Q. Well then from such conditions as that, would you think, as a doctor, that the reason was that there was an effort being made to test what would happen if the patients were given only a limited amount of sulfanilamide?
Q. Now, witness, would kindly tell us what happened to Alfreda Prus, the other girl that died as a result of these experiments?
A. Alfreda Prus was also affected with oedema malignum. Alfreda proved to be stronger than Kiecol and Lefanowicz, and for that reason she lived a few days longer. For that reason, she was also taken to Room 4 to die there helplessly. The beautiful, young, 21 year old girl, a university student, sacrificed her life in terrible pain and died of hemorrhage.
Q. Now you say that this girl was only twenty-one years of age. Is that correct?
Q. Did you know her very well, witness?
A. I knew her well only from the camp.
Q. What did you say? Was she a beautiful girl, witness?
A. Yes, a very pretty girl - twenty-one years old - a university student.
Q. A very intelligent girl?
Q. Now, witness, did you know Miss Kusmierczuk?
A. Maria Kusmierczuk is the name. That is the friend of Alfreda Prus. She was also a university student. The two were infected at the same time and the two were in two different rooms. Maria Kusmierczuk is the only one that survived the actual infection and is living. She was sick in the hospital for a very long time, and she was released when she was not yet healed. Only transplations carried out much later helped the wound to heal. The transplation was not carried out by the doctors who conducted the experiments, only by the doctors who worked in the hospital much later. That was Dr. Treide.
Q. Now, witness, you say that Miss Kusmierczuk was the only survivor of the experiments of oedema malignum. Is that correct?
MR. HARDY: If it please the Court, Maria Kusmierczuk was one of the witnesses that appeared before this Tribunal early in the case.
Q. Now, doctor, there were also groups of girls infected with streptococcus and staphylococcus?
A. Yes. There was large groups of girls who were infected with streptococcus and staphylococcus.
Q. Were these girls treated better, the cases you have just outlined? Were they given any surgical aid?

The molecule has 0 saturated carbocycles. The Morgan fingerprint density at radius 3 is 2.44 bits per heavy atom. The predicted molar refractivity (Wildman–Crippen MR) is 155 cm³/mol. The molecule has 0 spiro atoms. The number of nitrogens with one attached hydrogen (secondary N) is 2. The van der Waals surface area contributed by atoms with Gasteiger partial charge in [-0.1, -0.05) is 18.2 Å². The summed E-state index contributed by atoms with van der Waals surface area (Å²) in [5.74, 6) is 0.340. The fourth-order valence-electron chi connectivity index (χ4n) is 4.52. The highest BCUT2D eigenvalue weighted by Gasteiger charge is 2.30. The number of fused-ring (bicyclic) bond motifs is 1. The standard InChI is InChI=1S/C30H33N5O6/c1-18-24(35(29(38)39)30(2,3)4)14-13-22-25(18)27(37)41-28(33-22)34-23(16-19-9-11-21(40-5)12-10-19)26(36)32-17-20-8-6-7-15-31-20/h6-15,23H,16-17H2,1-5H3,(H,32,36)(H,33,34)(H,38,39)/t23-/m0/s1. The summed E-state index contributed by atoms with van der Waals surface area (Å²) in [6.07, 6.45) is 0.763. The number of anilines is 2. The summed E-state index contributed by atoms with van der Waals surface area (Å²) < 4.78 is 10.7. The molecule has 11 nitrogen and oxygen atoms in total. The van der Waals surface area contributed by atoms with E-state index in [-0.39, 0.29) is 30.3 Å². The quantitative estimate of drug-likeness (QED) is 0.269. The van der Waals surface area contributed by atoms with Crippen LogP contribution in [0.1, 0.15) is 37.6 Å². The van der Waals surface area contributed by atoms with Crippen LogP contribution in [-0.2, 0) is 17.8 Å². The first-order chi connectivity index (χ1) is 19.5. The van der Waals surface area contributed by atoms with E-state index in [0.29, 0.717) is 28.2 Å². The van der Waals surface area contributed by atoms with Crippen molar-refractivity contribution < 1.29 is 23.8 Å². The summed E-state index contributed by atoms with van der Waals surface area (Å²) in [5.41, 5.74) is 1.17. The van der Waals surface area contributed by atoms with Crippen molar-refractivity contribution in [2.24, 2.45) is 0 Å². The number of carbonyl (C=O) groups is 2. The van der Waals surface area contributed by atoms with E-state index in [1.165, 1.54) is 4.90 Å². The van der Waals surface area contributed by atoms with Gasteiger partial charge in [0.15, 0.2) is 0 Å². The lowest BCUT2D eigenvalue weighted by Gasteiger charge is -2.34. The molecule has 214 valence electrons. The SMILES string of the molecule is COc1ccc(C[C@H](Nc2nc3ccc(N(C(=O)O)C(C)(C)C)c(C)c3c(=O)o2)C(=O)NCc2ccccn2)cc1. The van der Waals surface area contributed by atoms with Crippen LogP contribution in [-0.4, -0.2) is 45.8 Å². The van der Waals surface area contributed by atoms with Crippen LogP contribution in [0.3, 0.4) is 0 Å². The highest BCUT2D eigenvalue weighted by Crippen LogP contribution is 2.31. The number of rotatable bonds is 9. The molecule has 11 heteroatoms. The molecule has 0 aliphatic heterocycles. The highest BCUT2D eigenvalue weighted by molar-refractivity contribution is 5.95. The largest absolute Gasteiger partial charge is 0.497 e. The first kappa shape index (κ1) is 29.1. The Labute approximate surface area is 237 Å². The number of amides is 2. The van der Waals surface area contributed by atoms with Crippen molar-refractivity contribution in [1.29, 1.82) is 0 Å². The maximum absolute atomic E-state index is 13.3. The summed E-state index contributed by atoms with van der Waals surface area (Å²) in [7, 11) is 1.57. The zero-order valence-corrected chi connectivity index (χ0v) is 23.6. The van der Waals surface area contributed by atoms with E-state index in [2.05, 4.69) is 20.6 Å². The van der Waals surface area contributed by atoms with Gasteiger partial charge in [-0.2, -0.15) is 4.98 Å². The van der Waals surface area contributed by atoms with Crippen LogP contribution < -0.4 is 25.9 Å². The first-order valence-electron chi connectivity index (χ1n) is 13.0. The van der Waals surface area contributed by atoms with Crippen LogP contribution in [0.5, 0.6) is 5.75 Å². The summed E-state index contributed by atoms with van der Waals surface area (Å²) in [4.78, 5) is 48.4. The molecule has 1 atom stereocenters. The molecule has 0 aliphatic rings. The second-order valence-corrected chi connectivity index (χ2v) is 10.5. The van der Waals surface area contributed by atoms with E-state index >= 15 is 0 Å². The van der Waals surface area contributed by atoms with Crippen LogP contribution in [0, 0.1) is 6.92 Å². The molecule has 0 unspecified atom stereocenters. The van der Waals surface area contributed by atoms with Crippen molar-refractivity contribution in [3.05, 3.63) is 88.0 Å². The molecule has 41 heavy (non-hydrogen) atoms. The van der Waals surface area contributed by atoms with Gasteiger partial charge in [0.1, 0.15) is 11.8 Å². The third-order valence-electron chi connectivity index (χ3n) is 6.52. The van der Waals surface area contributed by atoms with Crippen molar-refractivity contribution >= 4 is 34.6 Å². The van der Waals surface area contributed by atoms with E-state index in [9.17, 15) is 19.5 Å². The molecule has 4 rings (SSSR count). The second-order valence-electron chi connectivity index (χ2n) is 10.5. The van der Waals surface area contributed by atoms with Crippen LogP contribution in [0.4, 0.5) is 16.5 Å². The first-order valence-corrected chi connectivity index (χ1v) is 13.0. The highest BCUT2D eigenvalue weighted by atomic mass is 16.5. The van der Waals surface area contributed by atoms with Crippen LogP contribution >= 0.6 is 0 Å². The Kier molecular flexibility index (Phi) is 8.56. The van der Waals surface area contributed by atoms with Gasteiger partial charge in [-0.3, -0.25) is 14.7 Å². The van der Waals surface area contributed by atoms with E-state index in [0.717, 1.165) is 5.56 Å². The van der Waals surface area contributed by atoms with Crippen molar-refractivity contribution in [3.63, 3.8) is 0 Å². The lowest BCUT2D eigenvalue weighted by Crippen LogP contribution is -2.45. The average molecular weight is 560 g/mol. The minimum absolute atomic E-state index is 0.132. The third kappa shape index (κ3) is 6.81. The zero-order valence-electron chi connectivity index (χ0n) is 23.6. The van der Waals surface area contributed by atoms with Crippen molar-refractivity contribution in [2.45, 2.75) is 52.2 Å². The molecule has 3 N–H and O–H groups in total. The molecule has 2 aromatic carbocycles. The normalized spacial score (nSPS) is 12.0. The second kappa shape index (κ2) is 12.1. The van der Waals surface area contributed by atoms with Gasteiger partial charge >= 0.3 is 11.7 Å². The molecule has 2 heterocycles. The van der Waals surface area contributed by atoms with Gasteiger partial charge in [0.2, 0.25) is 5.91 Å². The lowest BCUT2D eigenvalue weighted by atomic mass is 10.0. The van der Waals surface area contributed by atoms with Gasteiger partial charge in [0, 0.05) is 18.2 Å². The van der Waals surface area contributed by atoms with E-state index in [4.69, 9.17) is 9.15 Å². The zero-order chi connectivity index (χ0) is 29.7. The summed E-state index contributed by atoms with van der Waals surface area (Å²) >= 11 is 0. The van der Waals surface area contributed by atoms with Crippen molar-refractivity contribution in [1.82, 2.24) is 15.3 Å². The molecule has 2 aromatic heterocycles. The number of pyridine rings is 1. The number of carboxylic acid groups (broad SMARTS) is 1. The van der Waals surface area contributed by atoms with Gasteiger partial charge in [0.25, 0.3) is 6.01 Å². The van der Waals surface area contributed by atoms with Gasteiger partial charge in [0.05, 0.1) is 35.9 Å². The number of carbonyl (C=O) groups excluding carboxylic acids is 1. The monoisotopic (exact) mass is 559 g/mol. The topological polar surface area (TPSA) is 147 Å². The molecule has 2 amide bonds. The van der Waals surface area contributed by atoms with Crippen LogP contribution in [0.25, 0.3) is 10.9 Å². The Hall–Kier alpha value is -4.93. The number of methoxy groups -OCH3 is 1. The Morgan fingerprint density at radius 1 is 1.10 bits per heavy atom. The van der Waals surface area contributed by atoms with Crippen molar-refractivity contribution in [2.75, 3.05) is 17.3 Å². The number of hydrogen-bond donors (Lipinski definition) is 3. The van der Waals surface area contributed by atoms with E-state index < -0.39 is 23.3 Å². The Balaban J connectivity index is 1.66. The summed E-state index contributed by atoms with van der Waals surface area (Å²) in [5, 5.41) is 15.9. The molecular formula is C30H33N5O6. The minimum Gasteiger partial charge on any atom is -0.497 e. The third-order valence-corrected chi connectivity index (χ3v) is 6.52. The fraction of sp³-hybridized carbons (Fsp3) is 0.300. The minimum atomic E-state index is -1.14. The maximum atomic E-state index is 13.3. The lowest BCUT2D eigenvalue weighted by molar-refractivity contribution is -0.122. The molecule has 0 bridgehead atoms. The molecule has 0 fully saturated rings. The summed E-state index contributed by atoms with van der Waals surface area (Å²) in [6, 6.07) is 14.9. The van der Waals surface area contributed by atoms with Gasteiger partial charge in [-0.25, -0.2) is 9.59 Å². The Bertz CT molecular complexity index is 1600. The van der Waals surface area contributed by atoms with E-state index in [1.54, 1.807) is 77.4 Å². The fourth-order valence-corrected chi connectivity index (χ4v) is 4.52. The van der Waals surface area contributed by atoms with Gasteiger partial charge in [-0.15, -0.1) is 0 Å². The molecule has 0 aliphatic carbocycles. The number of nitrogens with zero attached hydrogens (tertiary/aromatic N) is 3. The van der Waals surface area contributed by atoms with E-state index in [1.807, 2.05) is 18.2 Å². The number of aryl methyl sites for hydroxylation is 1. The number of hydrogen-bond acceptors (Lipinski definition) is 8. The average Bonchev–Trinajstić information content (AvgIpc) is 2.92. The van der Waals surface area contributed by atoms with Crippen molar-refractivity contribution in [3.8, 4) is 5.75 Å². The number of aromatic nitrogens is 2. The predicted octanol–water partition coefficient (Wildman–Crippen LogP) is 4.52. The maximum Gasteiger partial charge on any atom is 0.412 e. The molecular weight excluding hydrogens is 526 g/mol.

A. These girls survived and had pains and their legs gave out pus and they did not die. For that reason they were given bandages from time to time when the doctors felt like it. Sometimes they waited three days, sometimes four days.
There was a terrible odor in the room of pus. The girls waited to get help in the night. There was no personnel. They had to help each other.
Q. Now, witness, who were the doctors who performed these experiments on these girls that you have told us about this morning?
A. When the preparations were made for the operations we were told it would be the Professor who would come and look. That was the last days of July and A Professor did come that I was able to see and later we learned it was Professor Gebhardt, head of Hohenlychen Sanatorium.
Q. Now, did anyone assist Professor Gebhardt in the course of these experiments?
A. Yes Professor Gebhardt came with his assistant. Most of the operations were carried out by Dr. Fischer. There was also a second assistant of Professor Gebhardt.
Q. Who was that, do you know?
A. I have forgotten the name, the name of the second assistant.
Q. Was there anyone else who assisted in these experiments, assisted Dr. Fischer in the performance of the experiments in the camp?
A. In the camp our doctors who worked there helped in the thing, and especially Dr. Herta Oberheuser and Dr. Rosenthal. At that time Dr. Schydlauski was the chief physician.
Q. Now, witness, you have stated that in some cases girls subjected to these experiments received postoperative care and treatment. Has this postoperative came and treatment done by the camp doctors or was it done by Gebhardt, Fischer and Oberheuser?
A. The Hohenlychen doctors only came for the operations and everything afterwards they left to our camp doctors.
Q. In ************************** performed the experiment merely performed the operation and then completely forgot the patient, is that correct, witness?
A. They came to make a big official visit. Then the patients were put in clean rooms with fresh dressings but that happened very seldom.